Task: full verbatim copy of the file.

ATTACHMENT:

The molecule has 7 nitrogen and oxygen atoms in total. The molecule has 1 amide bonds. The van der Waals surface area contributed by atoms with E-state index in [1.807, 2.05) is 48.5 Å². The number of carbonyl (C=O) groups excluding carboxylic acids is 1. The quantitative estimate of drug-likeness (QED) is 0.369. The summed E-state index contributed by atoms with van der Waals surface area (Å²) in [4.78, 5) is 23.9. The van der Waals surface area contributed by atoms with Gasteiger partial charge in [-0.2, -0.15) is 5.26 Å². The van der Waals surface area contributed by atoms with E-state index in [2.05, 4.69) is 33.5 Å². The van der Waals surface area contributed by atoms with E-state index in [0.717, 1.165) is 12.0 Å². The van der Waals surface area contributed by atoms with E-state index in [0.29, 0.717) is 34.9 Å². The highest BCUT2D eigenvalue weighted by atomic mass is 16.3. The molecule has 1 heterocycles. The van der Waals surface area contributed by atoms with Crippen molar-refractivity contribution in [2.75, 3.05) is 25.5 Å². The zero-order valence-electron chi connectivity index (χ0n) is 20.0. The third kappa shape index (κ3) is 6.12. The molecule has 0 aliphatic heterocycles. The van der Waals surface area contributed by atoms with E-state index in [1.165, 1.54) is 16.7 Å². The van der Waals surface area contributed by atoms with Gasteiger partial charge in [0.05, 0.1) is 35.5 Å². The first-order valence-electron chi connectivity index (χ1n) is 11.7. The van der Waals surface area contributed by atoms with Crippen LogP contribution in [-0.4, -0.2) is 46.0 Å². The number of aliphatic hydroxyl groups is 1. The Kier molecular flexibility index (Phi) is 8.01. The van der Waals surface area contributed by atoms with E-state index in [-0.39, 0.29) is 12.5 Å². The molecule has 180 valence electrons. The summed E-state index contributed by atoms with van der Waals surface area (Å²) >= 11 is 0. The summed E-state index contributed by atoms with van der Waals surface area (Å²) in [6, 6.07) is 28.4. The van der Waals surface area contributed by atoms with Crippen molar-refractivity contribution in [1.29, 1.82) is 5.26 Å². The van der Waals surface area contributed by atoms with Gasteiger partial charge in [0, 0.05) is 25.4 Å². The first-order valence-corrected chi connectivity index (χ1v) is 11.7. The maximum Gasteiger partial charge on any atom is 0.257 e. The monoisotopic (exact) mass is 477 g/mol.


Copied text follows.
The molecule has 7 nitrogen and oxygen atoms in total. The molecule has 1 amide bonds. The van der Waals surface area contributed by atoms with E-state index in [1.807, 2.05) is 48.5 Å². The number of carbonyl (C=O) groups excluding carboxylic acids is 1. The quantitative estimate of drug-likeness (QED) is 0.369. The summed E-state index contributed by atoms with van der Waals surface area (Å²) in [4.78, 5) is 23.9. The van der Waals surface area contributed by atoms with Gasteiger partial charge in [-0.2, -0.15) is 5.26 Å². The van der Waals surface area contributed by atoms with E-state index in [2.05, 4.69) is 33.5 Å². The van der Waals surface area contributed by atoms with E-state index in [0.717, 1.165) is 12.0 Å². The van der Waals surface area contributed by atoms with E-state index in [0.29, 0.717) is 34.9 Å². The highest BCUT2D eigenvalue weighted by atomic mass is 16.3. The molecule has 1 heterocycles. The van der Waals surface area contributed by atoms with Crippen molar-refractivity contribution in [2.75, 3.05) is 25.5 Å². The zero-order valence-electron chi connectivity index (χ0n) is 20.0. The third kappa shape index (κ3) is 6.12. The molecule has 0 aliphatic heterocycles. The van der Waals surface area contributed by atoms with E-state index in [1.165, 1.54) is 16.7 Å². The van der Waals surface area contributed by atoms with Gasteiger partial charge in [0.05, 0.1) is 35.5 Å². The first-order valence-electron chi connectivity index (χ1n) is 11.7. The van der Waals surface area contributed by atoms with Crippen LogP contribution in [-0.4, -0.2) is 46.0 Å². The number of aliphatic hydroxyl groups is 1. The Kier molecular flexibility index (Phi) is 8.01. The van der Waals surface area contributed by atoms with E-state index in [-0.39, 0.29) is 12.5 Å². The molecule has 180 valence electrons. The summed E-state index contributed by atoms with van der Waals surface area (Å²) >= 11 is 0. The summed E-state index contributed by atoms with van der Waals surface area (Å²) in [6, 6.07) is 28.4. The van der Waals surface area contributed by atoms with Crippen molar-refractivity contribution in [1.29, 1.82) is 5.26 Å². The van der Waals surface area contributed by atoms with Gasteiger partial charge in [0, 0.05) is 25.4 Å². The first-order valence-corrected chi connectivity index (χ1v) is 11.7. The maximum Gasteiger partial charge on any atom is 0.257 e. The monoisotopic (exact) mass is 477 g/mol.